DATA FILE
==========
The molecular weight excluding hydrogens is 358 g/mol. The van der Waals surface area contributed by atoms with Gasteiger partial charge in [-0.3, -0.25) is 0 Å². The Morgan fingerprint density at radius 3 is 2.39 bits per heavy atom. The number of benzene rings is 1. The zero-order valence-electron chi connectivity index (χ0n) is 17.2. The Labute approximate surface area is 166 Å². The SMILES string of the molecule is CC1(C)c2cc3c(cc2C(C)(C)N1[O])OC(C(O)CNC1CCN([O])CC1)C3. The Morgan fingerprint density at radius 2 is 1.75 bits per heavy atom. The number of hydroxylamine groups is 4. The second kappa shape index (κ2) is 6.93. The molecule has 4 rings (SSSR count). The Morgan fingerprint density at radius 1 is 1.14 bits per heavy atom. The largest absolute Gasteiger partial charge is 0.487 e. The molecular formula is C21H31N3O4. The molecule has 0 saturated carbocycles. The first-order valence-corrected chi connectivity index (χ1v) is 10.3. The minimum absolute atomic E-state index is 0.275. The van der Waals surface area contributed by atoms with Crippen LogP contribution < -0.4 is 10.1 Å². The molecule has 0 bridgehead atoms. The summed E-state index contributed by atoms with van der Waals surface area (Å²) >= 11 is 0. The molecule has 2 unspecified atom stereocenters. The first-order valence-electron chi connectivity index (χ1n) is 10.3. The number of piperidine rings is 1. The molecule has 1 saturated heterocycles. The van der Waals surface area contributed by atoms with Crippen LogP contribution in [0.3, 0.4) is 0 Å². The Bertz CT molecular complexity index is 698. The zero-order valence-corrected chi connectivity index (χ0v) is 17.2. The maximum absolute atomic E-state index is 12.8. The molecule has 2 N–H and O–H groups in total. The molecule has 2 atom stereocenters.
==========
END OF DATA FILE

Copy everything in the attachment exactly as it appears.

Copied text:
The molecular weight excluding hydrogens is 358 g/mol. The van der Waals surface area contributed by atoms with Gasteiger partial charge in [-0.3, -0.25) is 0 Å². The Morgan fingerprint density at radius 3 is 2.39 bits per heavy atom. The number of benzene rings is 1. The zero-order valence-electron chi connectivity index (χ0n) is 17.2. The Labute approximate surface area is 166 Å². The SMILES string of the molecule is CC1(C)c2cc3c(cc2C(C)(C)N1[O])OC(C(O)CNC1CCN([O])CC1)C3. The Morgan fingerprint density at radius 2 is 1.75 bits per heavy atom. The number of hydroxylamine groups is 4. The second kappa shape index (κ2) is 6.93. The molecule has 4 rings (SSSR count). The Morgan fingerprint density at radius 1 is 1.14 bits per heavy atom. The largest absolute Gasteiger partial charge is 0.487 e. The molecular formula is C21H31N3O4. The molecule has 0 saturated carbocycles. The first-order valence-corrected chi connectivity index (χ1v) is 10.3. The minimum absolute atomic E-state index is 0.275. The van der Waals surface area contributed by atoms with Crippen LogP contribution < -0.4 is 10.1 Å². The molecule has 0 bridgehead atoms. The summed E-state index contributed by atoms with van der Waals surface area (Å²) >= 11 is 0. The molecule has 2 unspecified atom stereocenters. The first-order valence-electron chi connectivity index (χ1n) is 10.3. The number of piperidine rings is 1. The molecule has 1 saturated heterocycles. The van der Waals surface area contributed by atoms with Crippen LogP contribution in [0.3, 0.4) is 0 Å². The Bertz CT molecular complexity index is 698. The zero-order valence-corrected chi connectivity index (χ0v) is 17.2. The maximum absolute atomic E-state index is 12.8. The molecule has 2 N–H and O–H groups in total. The molecule has 2 atom stereocenters.